On sophomore year move-in day, my roommate told me that she was going to become a minimalist. Her shelves would be free of clutter; her wardrobe would consist solely of solid-colored essentials. I told her that I found her plan fascinating. Then I moved to my side of the room and began to sort the clothes I had packed—polka-dot pants, a tie-dyed tee featuring the neon likeness of a Lisa Frank leopard, a pair of checkered socks with the phrase “Okey dokey!” stitched into a pop-art style bubble.
When my armoire was stuffed at maximum capacity, I moved onto my walls. A Rolling Stones poster here, a boot-themed magazine collage there… and don’t forget the photo of Handsome Dan! That evening, I decided I hadn’t done enough, so I strolled to Group W Bench and picked up a second Stones print for good measure.
If you told me that two years later, I would exist in a poster-free space and be content with it, I wouldn’t have believed you—but what about 2020 has been predictable?
When I made the gonzo choice to take a semester off from Yale and move to Los Angeles for the fall, I had limited housing options. I would only be in town until Christmas, so a traditional apartment lease would be unwise—and buying a truckload of furniture sounded like a massive pain. Hence, I moved into an already-furnished AirBnB.
My humble abode was a two-bedroom pad on the second floor of an apartment complex called “The Colony.” In many ways, I lucked out—my room had an AC unit to help me beat the beachside heat, plus a queen bed that was plenty big for me and my Lilo and Stitch plush.* Yet I couldn’t help but feel a rumble in my tummy when I saw the decor—stark metal furniture, a grey comforter with a geometric pattern that didn’t seem to fit into any conceivable aesthetic, and the whitest walls I had ever found myself enclosed by. You thought this was your room? they said. Psych.
You are lying! I told them. This is my room, and I’m going to prove it by giving it the classic Brittany touch. When I finished unpacking, though, I realized I didn’t know how. I had forgotten to print photos of friends and family before jetting off, and I hadn’t been able to smuggle any poster tubes into my luggage. My walls were blank blank blank, and blank they would remain, at least for the foreseeable future.
I still had stars in my eyes—I was in the City of Angels, and I reminded myself by putting my “down on the West Coast” playlist on full blast. Yet I also recognized that I had just set myself adrift from the majority of my loved ones during the most isolating era in modern American history—and I couldn’t even look at their pictures, or gaze up at the motivational grin of Mick Jagger, as I lay awake at night.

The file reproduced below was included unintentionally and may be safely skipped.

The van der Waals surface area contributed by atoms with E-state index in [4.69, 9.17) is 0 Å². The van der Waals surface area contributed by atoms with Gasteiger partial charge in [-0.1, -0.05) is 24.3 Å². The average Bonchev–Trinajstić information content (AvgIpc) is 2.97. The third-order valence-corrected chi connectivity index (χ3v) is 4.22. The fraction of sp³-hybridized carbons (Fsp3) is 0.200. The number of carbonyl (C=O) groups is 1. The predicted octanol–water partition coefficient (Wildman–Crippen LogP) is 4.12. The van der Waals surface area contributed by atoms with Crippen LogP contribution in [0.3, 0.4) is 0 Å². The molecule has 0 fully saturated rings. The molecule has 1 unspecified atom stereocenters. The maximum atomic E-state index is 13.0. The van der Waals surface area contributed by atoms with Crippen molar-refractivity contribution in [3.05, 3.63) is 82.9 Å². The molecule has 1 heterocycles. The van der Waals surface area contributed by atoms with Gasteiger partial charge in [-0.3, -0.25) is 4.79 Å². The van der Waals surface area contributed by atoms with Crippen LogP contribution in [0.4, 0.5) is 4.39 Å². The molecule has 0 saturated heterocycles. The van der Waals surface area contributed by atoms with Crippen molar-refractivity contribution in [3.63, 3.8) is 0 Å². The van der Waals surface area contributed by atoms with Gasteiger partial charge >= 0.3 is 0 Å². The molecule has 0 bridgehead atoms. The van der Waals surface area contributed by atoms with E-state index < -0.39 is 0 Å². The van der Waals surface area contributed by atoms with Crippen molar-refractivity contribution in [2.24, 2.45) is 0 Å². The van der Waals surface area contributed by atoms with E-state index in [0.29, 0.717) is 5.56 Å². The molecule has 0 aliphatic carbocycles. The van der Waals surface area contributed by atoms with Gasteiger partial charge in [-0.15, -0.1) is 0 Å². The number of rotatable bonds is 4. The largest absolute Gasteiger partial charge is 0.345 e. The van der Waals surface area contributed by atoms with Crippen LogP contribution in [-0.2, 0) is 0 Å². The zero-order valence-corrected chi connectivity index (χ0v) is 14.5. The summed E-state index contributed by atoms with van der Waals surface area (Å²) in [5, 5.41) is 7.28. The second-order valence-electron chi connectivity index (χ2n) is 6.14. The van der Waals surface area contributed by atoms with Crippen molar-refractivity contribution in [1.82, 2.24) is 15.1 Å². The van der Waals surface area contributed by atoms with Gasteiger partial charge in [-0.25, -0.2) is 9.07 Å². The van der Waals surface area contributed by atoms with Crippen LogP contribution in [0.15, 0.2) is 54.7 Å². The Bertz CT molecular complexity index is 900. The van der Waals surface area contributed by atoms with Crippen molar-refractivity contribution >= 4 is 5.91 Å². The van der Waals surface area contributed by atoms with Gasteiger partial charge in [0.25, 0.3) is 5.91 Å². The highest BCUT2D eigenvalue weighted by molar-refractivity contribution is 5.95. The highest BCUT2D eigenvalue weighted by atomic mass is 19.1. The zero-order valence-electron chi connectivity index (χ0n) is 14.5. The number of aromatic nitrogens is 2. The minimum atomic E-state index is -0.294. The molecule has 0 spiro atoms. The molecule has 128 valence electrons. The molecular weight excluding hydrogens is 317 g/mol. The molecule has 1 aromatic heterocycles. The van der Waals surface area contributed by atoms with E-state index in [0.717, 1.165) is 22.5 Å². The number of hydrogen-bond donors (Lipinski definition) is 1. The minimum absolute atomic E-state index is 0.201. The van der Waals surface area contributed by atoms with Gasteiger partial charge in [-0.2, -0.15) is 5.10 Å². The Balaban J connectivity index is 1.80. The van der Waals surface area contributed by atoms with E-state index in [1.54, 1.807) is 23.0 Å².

At first, I was determined to produce some HGTV-level pizzazz and turn my room into my very own California dream. I vowed to traverse the city in search of posters and tchotchkes, stopping at Targets, artisans’ storefronts, and quirky vintage shops to find items that were just right. My room wouldn’t merely exist as sleeping quarters—it would look like the edgy grown-up equivalent of a Disney Channel bedroom, or the immaculate backdrops seen in Twitter mirror selfies.
Like all resolutions, this was easier said than done. Before I could buy an appropriately “culty” movie poster, I had to buy groceries. Before I could track down a tapestry, I had to track down a job. And then I was tossing chicken into a pan, and then I was traveling back and forth from the office… and in a gust of late summer wind, I was blown out of August and into September. “I moved here last week!” became “I moved here last month”; then it was simply, “I am here.”
Having a work schedule meant that I had to be deliberate about how I spent my time—and living during a pandemic meant I had to be conscientious about where I spent my time. I was determined to move beyond my posterless walls and prove that I could handle the big city; yet I didn’t want to catch a potentially deadly virus, nor did I want to spread it to my new neighbors. So, I got creative. I cruised around Beverly Hills, feeling like I was on a safari as I spotted packs of coyotes (which I was seeing for the very first time). I drove by the American Horror Story Murder House and Donnie Darko’s “Virginia” home. When LA’s infection rates briefly dipped, I even found some outdoor, socially distant events to attend—such as a Halloween faire where I had my portrait drawn and visited a psychic.** Soon, nights were not spent tossing and turning, but exploring and posing for countless bad-good photos in my mask.